Buying the Dip Looks Risky as Bond ETFs Point to More Stock Pain

(Bloomberg) -- There’s a new gauge for traders wondering when it’s time to buy the dip. And for now, the sign says not yet.

Money’s flooding into exchange-traded funds that buy Treasuries with a duration of less than one-year, boosting the size of a State Street Corp. fund that holds T-bills to a record. It’s an indication that with the S&P 500 Index suffering through its worst year since 2008 and returns on short-term government bonds not that different from those that mature in 10 years or more, investors are choosing cash and cash-like instruments over stocks.

Buying the Dip Looks Risky as Bond ETFs Point to More Stock Pain

While bond ETFs are a small part of the overall fixed-income market, traders are increasingly looking to them for a real-time indication of sentiment, thanks to their daily transparency about flows and holdings. So it stands to reason that some are using short-dated debt ETFs as a lens into the most volatile year since 2015.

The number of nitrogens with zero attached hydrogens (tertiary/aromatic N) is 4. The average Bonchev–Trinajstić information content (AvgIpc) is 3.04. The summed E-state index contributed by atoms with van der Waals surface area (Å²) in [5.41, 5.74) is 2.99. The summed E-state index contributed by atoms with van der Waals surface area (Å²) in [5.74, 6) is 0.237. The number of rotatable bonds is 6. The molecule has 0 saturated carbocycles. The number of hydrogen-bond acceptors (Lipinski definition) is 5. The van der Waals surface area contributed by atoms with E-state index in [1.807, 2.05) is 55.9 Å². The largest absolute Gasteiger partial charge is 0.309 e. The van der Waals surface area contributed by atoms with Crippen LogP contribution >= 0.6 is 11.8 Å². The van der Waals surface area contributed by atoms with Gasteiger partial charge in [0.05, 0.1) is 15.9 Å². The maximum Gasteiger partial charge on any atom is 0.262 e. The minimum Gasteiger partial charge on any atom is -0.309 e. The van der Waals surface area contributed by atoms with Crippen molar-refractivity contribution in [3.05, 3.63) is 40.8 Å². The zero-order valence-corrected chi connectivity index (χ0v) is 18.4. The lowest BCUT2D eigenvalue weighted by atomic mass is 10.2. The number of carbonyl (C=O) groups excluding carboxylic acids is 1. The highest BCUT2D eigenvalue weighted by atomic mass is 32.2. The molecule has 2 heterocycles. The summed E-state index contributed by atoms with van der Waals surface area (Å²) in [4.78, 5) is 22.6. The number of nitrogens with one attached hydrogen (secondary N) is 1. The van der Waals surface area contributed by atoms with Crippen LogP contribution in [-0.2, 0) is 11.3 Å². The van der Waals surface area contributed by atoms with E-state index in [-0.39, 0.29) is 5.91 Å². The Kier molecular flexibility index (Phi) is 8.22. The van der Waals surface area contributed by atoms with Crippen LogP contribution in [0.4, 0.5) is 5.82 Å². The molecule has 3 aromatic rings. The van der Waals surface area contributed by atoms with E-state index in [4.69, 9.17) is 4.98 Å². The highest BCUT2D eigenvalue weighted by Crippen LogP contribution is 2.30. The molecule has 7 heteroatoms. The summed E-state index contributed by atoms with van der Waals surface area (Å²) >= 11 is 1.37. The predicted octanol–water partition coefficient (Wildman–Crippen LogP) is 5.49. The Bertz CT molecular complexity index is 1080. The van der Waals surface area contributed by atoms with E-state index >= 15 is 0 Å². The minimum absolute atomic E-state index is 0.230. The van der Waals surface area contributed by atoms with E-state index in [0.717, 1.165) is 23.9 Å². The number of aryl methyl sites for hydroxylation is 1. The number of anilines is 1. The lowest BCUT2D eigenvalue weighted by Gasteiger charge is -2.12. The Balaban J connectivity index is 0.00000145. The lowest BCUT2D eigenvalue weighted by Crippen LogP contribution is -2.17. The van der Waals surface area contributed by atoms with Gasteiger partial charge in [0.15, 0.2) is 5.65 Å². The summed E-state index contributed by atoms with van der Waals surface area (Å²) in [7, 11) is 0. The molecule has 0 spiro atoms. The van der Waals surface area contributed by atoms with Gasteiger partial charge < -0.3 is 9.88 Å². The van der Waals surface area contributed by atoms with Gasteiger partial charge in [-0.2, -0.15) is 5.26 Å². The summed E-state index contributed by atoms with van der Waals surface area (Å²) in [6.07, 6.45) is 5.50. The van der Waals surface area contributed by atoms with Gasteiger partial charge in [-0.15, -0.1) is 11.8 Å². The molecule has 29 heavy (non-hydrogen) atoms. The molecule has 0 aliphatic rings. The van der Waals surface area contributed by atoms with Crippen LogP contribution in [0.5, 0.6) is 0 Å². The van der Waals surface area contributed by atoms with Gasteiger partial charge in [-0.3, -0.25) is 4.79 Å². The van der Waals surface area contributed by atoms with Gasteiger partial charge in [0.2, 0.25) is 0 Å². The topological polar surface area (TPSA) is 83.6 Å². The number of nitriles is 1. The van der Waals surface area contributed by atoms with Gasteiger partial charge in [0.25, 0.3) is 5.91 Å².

“Money talks,” said Will McGough, chief investment officer for retirement investment strategies at Stadion Money Management, which manages about $3.2 billion from Watkinsville, Georgia. “Especially with ETFs, it’s a sample for the wider market ecosystem. You can certainly watch short-term ETFs to see when those cash flows start heading out.”

State Street’s fund -- the SPDR Bloomberg Barclays 1-3 Month T-Bill ETF, ticker BIL -- is poised to absorb more than $1 billion of assets for a third straight month. The fund previously took in more than that just once, in August 2011, as investors reeled from Standard & Poor’s downgrading the U.S.’s AAA credit rating for the first time.

Meanwhile, the iShares Short Treasury Bond ETF, ticker SHV, has more than doubled its assets under management this year, gathering more than $12 billion. Half of that came in the first half of the year when rising interest rates fueled a bid for short-term debt, but the fund took in $1.7 billion last week, its best five-day period in almost three years.

In many ways, the recent popularity of these funds could be a case of investors wanting to avoid everything else, according to Matthew Bartolini, head of Americas research for State Street’s ETF business.

“You’re sort of knowing that you’re just parking your money to play a defensive-like approach,” Bartolini said. “If we start to see outflows from BIL, that’s a result of the market rebounding significantly and all of a sudden these trend-following strategies going risk on.”

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